Adolescents And Older Adults Pay Less Attention To Social Cues: Study



Mental Health News – Researchers observed that adolescents and older adults lack attention to social cues in real-world interactions as compared to young ones.

In a new study, researchers at the University of Kent’s School of Psychology examined how social attention is assigned during adolescence and whether it is different from adulthood. They recorded adolescents (10-19 years), young and older adults (20-40 years and 60-80 years) in two different real-world social situations, one during a face-to-face conversation and second one while navigating an environment. Mobile eye-tracking glasses were used in this research process to monitor the participants’ attention towards social and unsocial cues.

In the first experiment, adolescents and older adults spent less duration staring at the experimenter’s face while communicating and more time considering the background. Meanwhile as compared to young participants. In the second experiment, adolescents and older adults spent less time staring at other people while navigating a busy University atmosphere as compared to younger adults.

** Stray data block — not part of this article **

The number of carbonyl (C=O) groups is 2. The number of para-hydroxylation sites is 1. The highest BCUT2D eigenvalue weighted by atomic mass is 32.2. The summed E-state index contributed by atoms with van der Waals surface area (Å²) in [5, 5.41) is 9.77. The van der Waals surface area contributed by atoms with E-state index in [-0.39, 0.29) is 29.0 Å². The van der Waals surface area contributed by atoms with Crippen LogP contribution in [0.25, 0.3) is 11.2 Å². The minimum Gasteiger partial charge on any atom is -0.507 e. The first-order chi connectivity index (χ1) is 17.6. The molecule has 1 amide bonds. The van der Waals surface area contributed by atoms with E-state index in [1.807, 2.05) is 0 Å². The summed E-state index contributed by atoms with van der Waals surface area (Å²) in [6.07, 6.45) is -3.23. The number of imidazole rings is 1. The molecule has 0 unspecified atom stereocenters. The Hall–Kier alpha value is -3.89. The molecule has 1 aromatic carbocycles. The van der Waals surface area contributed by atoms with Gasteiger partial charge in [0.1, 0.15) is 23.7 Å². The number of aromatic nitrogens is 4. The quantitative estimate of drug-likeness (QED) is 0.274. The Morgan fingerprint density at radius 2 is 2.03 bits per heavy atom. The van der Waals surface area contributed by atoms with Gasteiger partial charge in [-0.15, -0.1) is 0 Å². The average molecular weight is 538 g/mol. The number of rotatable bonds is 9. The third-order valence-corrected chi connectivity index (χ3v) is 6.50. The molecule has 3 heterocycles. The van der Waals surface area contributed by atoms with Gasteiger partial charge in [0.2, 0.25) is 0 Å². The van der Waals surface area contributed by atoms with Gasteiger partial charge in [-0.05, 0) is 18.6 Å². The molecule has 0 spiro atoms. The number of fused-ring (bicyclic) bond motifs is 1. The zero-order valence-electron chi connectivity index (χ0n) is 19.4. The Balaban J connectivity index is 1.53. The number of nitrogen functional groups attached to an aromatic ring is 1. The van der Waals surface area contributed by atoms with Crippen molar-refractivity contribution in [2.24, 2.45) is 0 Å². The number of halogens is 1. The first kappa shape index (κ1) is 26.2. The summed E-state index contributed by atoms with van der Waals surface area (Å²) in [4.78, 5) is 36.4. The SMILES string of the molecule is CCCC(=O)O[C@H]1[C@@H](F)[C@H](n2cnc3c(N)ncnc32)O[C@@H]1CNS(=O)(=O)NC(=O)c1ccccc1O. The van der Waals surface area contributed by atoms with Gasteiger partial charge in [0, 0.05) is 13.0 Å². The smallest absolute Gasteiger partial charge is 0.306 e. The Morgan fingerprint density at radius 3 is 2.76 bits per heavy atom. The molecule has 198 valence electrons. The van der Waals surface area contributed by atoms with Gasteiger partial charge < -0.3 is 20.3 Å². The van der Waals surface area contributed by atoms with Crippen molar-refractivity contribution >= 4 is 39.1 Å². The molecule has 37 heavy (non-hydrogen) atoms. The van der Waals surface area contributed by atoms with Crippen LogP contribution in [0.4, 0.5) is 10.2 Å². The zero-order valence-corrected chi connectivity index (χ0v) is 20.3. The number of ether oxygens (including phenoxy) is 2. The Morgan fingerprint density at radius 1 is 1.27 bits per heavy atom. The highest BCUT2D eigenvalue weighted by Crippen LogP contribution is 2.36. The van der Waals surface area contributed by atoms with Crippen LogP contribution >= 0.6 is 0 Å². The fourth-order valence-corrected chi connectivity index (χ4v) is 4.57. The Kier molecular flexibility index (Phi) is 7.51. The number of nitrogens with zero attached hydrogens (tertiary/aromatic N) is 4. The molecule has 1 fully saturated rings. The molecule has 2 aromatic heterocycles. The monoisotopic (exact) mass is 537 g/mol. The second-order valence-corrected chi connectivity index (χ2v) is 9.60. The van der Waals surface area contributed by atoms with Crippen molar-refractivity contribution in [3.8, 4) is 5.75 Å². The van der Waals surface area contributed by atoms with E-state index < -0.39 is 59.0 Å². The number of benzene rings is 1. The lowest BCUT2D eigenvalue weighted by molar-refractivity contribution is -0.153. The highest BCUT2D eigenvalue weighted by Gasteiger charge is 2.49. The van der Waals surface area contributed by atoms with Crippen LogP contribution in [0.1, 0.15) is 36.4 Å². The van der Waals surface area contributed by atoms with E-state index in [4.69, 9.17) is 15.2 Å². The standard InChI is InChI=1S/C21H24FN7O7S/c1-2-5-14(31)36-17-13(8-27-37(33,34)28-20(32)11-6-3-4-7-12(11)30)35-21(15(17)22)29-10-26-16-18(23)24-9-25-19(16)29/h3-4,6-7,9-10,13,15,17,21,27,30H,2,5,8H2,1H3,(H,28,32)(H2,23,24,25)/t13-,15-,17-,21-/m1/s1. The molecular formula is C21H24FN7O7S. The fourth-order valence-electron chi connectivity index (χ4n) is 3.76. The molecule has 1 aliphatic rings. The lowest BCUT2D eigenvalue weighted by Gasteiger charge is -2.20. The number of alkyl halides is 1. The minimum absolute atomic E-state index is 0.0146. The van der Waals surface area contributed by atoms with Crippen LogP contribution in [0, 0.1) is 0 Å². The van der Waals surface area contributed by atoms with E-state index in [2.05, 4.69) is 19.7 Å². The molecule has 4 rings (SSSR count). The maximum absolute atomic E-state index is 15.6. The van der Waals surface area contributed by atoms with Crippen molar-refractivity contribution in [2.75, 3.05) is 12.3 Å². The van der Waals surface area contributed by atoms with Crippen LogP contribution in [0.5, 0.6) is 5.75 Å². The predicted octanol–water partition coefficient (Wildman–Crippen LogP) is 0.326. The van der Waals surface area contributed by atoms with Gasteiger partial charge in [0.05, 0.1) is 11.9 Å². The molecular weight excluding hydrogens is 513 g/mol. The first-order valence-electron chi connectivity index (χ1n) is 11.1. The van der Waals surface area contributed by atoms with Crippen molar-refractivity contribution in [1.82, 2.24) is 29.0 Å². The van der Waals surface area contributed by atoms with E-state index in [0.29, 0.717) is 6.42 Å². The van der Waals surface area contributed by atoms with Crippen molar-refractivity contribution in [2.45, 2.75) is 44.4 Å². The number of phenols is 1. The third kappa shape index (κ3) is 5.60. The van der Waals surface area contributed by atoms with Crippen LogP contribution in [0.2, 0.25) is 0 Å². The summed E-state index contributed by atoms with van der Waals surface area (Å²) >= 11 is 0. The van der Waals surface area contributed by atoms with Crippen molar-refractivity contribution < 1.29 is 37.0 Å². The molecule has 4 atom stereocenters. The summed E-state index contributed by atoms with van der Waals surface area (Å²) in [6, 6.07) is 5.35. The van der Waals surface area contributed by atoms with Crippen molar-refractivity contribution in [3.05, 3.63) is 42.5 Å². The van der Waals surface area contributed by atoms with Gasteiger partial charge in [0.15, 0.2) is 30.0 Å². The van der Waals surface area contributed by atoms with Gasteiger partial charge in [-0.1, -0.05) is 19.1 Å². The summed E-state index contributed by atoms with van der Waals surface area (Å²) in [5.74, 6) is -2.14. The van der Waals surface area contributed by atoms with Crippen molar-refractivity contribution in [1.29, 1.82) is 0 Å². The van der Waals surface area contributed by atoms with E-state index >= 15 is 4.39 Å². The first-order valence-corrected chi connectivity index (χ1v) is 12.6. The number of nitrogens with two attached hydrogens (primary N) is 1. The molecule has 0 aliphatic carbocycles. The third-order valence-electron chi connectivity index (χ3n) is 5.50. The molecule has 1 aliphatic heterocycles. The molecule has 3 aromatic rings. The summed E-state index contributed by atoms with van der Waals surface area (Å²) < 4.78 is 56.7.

The study discovered that social attention goes through age-related changes that have a potential impact on how successfully people can interpret social situations throughout their lifespan.

‘Using mobile eye-tracking technology allowed us to gain a unique understanding into social interaction and the everyday use of social cognition in real-world contexts,” said Martina De Lillo, lead author of the study published in the Nature Human Behaviour.

According to the study findings, adolescents and older adults find different social situations more challenging to maintain compared to young adults. They try to manage such situations by avoiding complex social cues of the face.

Adolescents and older adults miss important information which can lead to larger disablement in social communication or decreased opportunities to engage in social communication with others.

‘During adolescence, 10-19-year-olds are still learning and developing peer relationships, so they are experiencing a rapid change in their social experiences and preferences. For older adults, a substantial decline in social participation can lead to isolation, loneliness and poor health,” explained co-author professor Heather Ferguson.

To Know More You May Refer To:

De Lillo, M., Foley, R., Fysh, M. C., Stimson, A., Bradford, E. E., Woodrow-Hill, C., & Ferguson, H. J. (2021). Tracking developmental differences in real-world social attention across adolescence, young adulthood and older adulthood. Nature Human Behaviour, 5(10), 1381-1390.

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